Managed care companies, traditional indemnity insurers, and pharmacy benefit managers are working to control drug costs by
promoting the use of generics through consumer campaigns. They're using strategies-borrowed from pharma companies' branded
advertising, public relations, and sales initiatives-that target audiences now facing higher premiums and multi-tiered co-pays.
From a broader perspective, information from those cam-paigns may fuel patient and payer groups' arguments against DTC advertising.
Blue Cross Blue Shield of Michigan sponsored a pharmacy competition to educate and promote the use of "generics - the unadvertised
brand." The winner, to be announced this month, will be featured in a spring advertising campaign.
A study by the National Institute for Health Care Management found that, in 2001, the 40 most heavily advertised brands accounted
for almost half of the increase in consumer spending on pharmaceuticals. Significant news coverage in the consumer and trade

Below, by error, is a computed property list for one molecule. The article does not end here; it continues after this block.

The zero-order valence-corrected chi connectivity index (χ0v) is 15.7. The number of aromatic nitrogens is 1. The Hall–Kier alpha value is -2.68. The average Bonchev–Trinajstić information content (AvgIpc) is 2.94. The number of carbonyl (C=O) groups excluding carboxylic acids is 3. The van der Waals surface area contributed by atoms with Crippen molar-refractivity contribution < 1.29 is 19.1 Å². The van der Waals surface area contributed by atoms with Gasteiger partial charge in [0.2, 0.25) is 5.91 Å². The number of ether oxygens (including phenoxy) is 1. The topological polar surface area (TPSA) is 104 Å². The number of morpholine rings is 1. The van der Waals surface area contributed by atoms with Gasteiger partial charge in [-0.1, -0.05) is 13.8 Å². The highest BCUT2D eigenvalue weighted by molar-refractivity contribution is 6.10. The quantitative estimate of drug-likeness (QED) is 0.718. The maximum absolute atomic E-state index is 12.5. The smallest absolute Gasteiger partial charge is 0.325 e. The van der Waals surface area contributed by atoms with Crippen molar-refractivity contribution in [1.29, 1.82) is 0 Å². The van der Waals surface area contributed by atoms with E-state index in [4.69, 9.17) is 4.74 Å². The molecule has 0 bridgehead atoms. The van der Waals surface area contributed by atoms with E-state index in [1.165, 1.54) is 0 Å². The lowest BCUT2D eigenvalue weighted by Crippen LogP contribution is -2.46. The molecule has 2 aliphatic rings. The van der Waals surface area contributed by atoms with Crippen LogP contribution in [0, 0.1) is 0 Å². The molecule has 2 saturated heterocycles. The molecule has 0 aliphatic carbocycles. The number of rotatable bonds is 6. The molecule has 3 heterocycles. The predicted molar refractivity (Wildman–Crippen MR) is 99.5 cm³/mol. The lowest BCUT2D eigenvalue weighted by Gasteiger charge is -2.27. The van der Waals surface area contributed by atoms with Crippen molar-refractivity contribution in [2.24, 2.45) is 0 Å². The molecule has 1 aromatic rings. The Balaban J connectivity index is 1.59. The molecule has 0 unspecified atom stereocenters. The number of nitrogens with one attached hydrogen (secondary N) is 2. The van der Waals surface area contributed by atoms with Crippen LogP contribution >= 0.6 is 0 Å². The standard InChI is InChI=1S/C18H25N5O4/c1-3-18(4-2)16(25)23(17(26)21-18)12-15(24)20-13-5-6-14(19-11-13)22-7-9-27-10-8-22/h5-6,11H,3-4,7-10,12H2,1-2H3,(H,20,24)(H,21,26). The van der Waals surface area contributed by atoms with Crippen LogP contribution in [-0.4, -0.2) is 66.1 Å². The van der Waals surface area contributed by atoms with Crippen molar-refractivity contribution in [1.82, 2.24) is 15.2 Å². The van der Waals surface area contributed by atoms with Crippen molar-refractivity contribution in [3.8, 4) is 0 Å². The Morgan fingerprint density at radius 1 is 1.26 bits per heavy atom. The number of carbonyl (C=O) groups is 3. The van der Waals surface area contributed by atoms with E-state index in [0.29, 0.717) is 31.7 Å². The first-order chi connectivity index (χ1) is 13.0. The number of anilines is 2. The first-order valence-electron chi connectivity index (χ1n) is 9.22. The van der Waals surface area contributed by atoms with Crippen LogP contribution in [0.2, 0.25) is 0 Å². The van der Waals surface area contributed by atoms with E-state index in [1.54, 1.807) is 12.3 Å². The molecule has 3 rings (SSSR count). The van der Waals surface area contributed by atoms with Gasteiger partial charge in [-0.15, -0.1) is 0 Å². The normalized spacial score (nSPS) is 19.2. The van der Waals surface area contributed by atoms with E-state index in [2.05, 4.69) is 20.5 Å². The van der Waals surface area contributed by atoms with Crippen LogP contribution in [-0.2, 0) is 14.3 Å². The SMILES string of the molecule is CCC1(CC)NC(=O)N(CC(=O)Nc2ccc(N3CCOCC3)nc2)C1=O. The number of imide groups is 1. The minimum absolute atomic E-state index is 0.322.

press implies a direct relationship between those two factors. Critics point to the tripling of pharma companies' marketing
spend since 1997 and link that to higher prices.
"The huge expenditures that you see in brand marketing are possible because the drugs sell at huge costs to the consumer.
It's a vicious cycle," says Clay O'Dell, spokesperson for the Generic Pharmaceutical Association.
Merck-Medco has already broken that "cycle" through Generics First, the company's sampling program. Participating physicians
receive bimonthly mailings containing educational material and generic drug sample forms and meet with pharmacists who discuss
the benefits of generics. In the first six months, those doctors increased their generics prescribing rate by 22 percent and
generated $3.5 million in savings for health plan sponsors and patients.
"State Medicaid programs that put their foot down by excluding branded drugs open themselves up to charges that they are too
harsh," says O'Dell. "But when a private insurer gives information about generics and offers samples, it's good public relations.
It's leading the horse to water, and hopefully, making him drink."
Blue Cross Blue Shield of Michigan is also rolling out several consumer initiatives. Its latest is a pilot program that waives
the co-pay when the health plan member switches from certain brand-name drugs to their generic equivalents. The insurer projects
total savings of $1.5 million for patients in the pilot.
Other payers are likely to mount similar campaigns to control their own drug costs. How they affect brand sales remains to
be seen. But with FDA expected to deliver new guidelines for DTC within the year, pharma marketers should be prepared for
their impact on message development and delivery.